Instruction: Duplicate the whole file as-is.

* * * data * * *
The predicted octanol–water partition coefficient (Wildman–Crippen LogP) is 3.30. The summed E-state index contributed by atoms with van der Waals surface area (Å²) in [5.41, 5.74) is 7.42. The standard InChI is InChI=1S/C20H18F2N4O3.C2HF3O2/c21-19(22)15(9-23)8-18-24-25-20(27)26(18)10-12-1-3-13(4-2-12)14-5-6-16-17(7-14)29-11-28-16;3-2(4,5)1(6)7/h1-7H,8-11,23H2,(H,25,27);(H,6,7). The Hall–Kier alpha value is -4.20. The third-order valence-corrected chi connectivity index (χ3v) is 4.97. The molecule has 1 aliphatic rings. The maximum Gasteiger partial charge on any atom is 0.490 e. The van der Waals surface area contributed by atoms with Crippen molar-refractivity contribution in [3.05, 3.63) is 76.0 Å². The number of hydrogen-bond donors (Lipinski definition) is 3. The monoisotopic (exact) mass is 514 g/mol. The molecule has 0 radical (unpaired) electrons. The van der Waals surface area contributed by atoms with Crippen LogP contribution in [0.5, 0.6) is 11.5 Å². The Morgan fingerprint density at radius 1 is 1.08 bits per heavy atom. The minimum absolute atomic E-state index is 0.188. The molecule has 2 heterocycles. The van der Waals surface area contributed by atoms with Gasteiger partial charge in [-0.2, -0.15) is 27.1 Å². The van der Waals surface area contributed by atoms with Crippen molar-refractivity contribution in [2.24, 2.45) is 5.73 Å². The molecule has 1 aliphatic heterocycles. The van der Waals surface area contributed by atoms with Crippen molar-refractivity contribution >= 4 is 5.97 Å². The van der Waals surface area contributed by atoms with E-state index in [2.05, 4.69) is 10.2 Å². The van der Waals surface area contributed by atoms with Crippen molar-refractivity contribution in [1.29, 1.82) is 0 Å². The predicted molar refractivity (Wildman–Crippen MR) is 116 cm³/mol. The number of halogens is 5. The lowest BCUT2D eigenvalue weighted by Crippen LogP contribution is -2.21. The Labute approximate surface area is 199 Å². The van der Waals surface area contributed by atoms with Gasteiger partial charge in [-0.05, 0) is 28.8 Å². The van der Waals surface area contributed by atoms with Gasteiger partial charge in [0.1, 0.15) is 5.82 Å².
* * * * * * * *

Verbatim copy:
The predicted octanol–water partition coefficient (Wildman–Crippen LogP) is 3.30. The summed E-state index contributed by atoms with van der Waals surface area (Å²) in [5.41, 5.74) is 7.42. The standard InChI is InChI=1S/C20H18F2N4O3.C2HF3O2/c21-19(22)15(9-23)8-18-24-25-20(27)26(18)10-12-1-3-13(4-2-12)14-5-6-16-17(7-14)29-11-28-16;3-2(4,5)1(6)7/h1-7H,8-11,23H2,(H,25,27);(H,6,7). The Hall–Kier alpha value is -4.20. The third-order valence-corrected chi connectivity index (χ3v) is 4.97. The molecule has 1 aliphatic rings. The maximum Gasteiger partial charge on any atom is 0.490 e. The van der Waals surface area contributed by atoms with Crippen molar-refractivity contribution in [3.05, 3.63) is 76.0 Å². The number of hydrogen-bond donors (Lipinski definition) is 3. The monoisotopic (exact) mass is 514 g/mol. The molecule has 0 radical (unpaired) electrons. The van der Waals surface area contributed by atoms with Crippen LogP contribution in [0.5, 0.6) is 11.5 Å². The Morgan fingerprint density at radius 1 is 1.08 bits per heavy atom. The minimum absolute atomic E-state index is 0.188. The molecule has 2 heterocycles. The van der Waals surface area contributed by atoms with Gasteiger partial charge in [-0.2, -0.15) is 27.1 Å². The van der Waals surface area contributed by atoms with Crippen molar-refractivity contribution in [2.24, 2.45) is 5.73 Å². The molecule has 1 aliphatic heterocycles. The van der Waals surface area contributed by atoms with Crippen molar-refractivity contribution >= 4 is 5.97 Å². The van der Waals surface area contributed by atoms with E-state index in [2.05, 4.69) is 10.2 Å². The van der Waals surface area contributed by atoms with Crippen molar-refractivity contribution in [1.29, 1.82) is 0 Å². The predicted molar refractivity (Wildman–Crippen MR) is 116 cm³/mol. The number of halogens is 5. The lowest BCUT2D eigenvalue weighted by Crippen LogP contribution is -2.21. The Labute approximate surface area is 199 Å². The van der Waals surface area contributed by atoms with Gasteiger partial charge in [-0.05, 0) is 28.8 Å². The van der Waals surface area contributed by atoms with Gasteiger partial charge in [0.1, 0.15) is 5.82 Å².